Guillermo del Toro Explains How The Shape of Water Is About ‘The Beauty of the Other’

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Guillermo del Toro (L) and actor Doug Jones (R). Photo: Charley Gallay/Getty Images for Vulture Festival

Guillermo del Toro has a not-so-closely guarded secret: His new fantasy film The Shape of Water is rife with coded commentary on the current political climate. “The movie is about today. It’s about everything that we’re dealing with today — the toxic division of the ideology of us and them,” Del Toro said during a panel with actor Doug Jones at Vulture Festival in Los Angeles.

The film, which opens in limited release December 1 and won the Golden Lion award at the Venice Film Festival, is a romantic fable set in 1962 at the dawn of the Cold War. In it, a mute janitor (Sally Hawkins) falls for a mysterious amphibious creature (played by Jones, del Toro’s go-to creature actor) being held and studied at a secretive government facility. The eerily alluring aquatic being, del Toro explained, “represents ‘the other.’ We’re living in a time where we demonize the Other. We are told we’ve got to fear. [We’re being told] everywhere, constantly, why we have to divide the world between ‘us’ and ‘them,’ whether race, religion, government sexual preference, gender — anything that creates this fake division between us and them, and there’s only us. There is only us.”

The Shape of Water hacks away at those prejudices. “The movie tries to embody the beauty of the Other,” the writer-director explained. “What makes us different is what makes us great. It’s sort of Beauty and the Beast in a way that shows you that Beauty doesn’t have to be the perfect princess, she doesn’t have to look like a perfume-commercial model … and the Beast doesn’t have to be transformed to be loved, and he doesn’t have to turn into a boring fucking prince and renounce the essence of who he is.” But this isn’t a fairy tale where the monster, the other, turns back into something that resembles the princess. “Because, to me, love is not transformation,” del Toro continued. “Love is acceptance and understanding.”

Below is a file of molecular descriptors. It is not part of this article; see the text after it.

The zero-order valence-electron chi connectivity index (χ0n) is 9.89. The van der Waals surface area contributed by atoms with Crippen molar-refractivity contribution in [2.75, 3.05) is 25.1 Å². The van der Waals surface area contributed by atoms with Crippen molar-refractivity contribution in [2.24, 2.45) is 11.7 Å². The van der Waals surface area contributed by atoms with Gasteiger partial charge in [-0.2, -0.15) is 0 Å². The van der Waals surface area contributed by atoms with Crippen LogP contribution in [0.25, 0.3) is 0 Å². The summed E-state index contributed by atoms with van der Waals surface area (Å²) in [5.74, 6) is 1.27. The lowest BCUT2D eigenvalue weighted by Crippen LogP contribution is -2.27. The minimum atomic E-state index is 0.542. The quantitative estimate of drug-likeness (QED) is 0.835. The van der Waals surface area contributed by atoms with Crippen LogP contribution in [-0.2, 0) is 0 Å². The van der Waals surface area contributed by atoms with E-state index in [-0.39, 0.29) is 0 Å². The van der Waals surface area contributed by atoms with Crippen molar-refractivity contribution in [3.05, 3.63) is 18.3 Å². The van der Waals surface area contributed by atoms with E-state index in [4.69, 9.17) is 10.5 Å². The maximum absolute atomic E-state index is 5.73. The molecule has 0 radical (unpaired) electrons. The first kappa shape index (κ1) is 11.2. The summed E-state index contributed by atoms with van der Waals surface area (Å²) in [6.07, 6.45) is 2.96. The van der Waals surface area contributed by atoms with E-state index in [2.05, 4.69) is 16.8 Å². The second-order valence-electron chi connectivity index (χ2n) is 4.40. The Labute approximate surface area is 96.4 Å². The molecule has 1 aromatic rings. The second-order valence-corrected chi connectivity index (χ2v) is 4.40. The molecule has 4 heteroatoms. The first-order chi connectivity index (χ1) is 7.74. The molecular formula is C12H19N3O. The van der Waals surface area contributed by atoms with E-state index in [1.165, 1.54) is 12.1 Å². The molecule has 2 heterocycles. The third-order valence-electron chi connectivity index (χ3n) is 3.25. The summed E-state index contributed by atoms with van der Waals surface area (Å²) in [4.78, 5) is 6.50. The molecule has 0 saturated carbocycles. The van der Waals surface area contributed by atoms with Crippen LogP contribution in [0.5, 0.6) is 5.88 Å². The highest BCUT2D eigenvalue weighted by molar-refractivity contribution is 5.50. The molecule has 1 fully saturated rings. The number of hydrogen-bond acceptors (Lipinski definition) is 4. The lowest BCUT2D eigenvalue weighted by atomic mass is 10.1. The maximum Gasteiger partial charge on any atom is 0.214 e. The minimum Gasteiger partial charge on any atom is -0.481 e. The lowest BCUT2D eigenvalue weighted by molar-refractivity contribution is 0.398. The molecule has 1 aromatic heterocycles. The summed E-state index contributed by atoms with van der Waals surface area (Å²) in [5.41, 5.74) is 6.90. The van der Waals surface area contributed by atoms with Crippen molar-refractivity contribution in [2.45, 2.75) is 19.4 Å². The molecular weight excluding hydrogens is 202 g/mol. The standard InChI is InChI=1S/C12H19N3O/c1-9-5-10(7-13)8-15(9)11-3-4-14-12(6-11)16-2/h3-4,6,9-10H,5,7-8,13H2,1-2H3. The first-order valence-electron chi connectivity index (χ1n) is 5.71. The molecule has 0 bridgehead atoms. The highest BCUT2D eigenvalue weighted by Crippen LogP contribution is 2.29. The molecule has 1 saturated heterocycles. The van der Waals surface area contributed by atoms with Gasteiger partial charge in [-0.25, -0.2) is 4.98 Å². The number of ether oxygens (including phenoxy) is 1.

To that end, del Toro said he chose to set his film in Cold War–era America — a time that is often the subject of nostalgia, despite the fact that it was rife with racism, misogyny, and xenophobia — in order to speak to the present. “We are beyond words right now, we are beyond truth,” del Toro said of the current state of political discussion. “But if I tell you, ‘Once upon a time in 1962, in a country not far away, there was a woman …’ then the movie is a fairy tale for troubled times. And you lower your guard and you accept to discuss with me what makes us human, what makes us connect, without the guard for reality, with the authenticity of a fairy tale. Because fairy tales are not realistic, but they’re authentic.”

Guillermo del Toro on The Shape of Water’s Politics